too worried as we had offered the trip a little earlier than normal this year, giving us plenty of time for a make up date. The only problem was our actual lack of availability through the end of the winter gulling season. With only few options, we settled on February 11, 2017--unfortunately the same day as Utah Bald Eagle Day, but it was out best option.
In the week leading up to the event we had high hopes with at least 8 species of gull reported so far in the month of February. But the weather, int he opposite end of the spectrum had different ideas. A major warm front passed and dropped 5-6 days of 50-60 degree weather on the valleys across northern Utah. What this meant was all that frozen water that helped concentrate the gulls in a handful of places was now open. There was no frozen water around the southeast edge of the Great Salt Lake.
The morning of the trip Kenny Frisch and I set out to do a quick scouting run. First stop Decker Lake... No gulls. Next was the Lake Park Facility... No gulls. Okay then Lee Kay Ponds... No gulls. This pattern wasn't very welcoming... We drove 7200 West along the west end of the landfill where luckily the overflowing playas had a small flock of gulls with 4 species--the regular 3 (California, Ring-billed, and Herring), and a Thayer's Gull to give us at least some variety.
So with this in mind, we headed to meet the group. Although 37 people signed up a handful didn't show up. There seemed to be some confusion because apparently the Utah County Birders had a gull field trip on Saturday as well. But they cancelled theirs, and we got several emails from people asking if the trip was still on since they received an email saying it wasn't. It would have been cool if they would have sent their members an email saying their trip was off, but we were still offering one.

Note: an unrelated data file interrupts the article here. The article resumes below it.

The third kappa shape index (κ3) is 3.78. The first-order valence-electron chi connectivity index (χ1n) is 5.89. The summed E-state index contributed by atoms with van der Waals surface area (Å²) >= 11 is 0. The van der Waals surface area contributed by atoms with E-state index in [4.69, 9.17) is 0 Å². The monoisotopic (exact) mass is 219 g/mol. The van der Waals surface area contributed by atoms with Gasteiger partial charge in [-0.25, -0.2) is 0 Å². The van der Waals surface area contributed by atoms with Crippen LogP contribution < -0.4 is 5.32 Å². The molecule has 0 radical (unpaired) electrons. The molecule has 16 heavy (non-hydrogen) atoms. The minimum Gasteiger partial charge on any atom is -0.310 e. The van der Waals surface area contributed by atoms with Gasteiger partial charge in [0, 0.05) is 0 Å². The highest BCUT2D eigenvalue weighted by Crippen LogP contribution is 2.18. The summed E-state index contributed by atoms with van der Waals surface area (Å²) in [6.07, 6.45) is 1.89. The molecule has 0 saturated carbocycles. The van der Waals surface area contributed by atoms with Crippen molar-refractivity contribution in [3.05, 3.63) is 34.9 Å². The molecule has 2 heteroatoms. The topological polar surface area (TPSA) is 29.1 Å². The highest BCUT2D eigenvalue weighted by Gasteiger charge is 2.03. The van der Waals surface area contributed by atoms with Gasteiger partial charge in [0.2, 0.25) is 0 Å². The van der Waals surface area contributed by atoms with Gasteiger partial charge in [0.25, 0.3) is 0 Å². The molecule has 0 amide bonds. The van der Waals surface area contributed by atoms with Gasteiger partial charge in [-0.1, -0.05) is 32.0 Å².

We set out with a line of cars in tow and found ourselves at Lee Kay Ponds, where there were still no gulls. But a NEOTROPIC CORMORANT, provided nice looks perched and in flight with a Double-crested Cormorant. On to 7200 West where had we known our fortunes for the rest of the day, we would've remained for the entirety of the field trip. The flock here grew to around 500 gulls, still with the majority of the 3 species mentioned above. Eventually we relocated the THAYER'S GULL for the group, and added an adult LESSER BLACK-BACKED GULL to make it 5 species on the year, at least besting our worst count by one!
WE did find one bird that initially caused a stir. It was a large dark-backed gull with a thick bill. It had an essence of a darker Western x Glaucous-winged hybrid, but seemed too dark, with a bill that wasn't quite bulbous enough, and wings that were perhaps too long. After some discussion amongst others we settled on HERRING x LESSER BLACK-BACKED GULL which is a new hybrid for the trip. Truthfully it may very well even be a Herring X Great Black-backed Gull, but with our distant looks, and lack of experience with those mixes it really is impossible to say with certainty.
There actually were lots of gulls in the area, but they were on the landfill, almost a mile away and showed no signs of leaving the trash pile in favor of the water. I shot a little video through my spotting scope to show the mass in the air...
After an hour we headed up to Farmington Bay where there were hundreds of gulls scattered on the open water. Mostly Ring-billed with a few California and Herring mixed in, we didn't find anything else of note. Aside from the gulls there were a handful of WHITE-FACED IBIS around, as well as a huge flock of AMERICAN AVOCET that had arrived in the last week.
We called the trip a day a little early since there weren't anymore gulls to be seen. Although we would have like some frozen water, and concentrations of gulls it's always a fun trip. Next year we may shoot for an even earlier date to make sure we can get it in before all the ice opens. That in combination with the fact DNR no longer does a carp kill will probably keep us doing an earlier trip in the future to make sure we see lots of gulls, and a great variety of species! Thanks to everyone who joined us this year and made for a great time!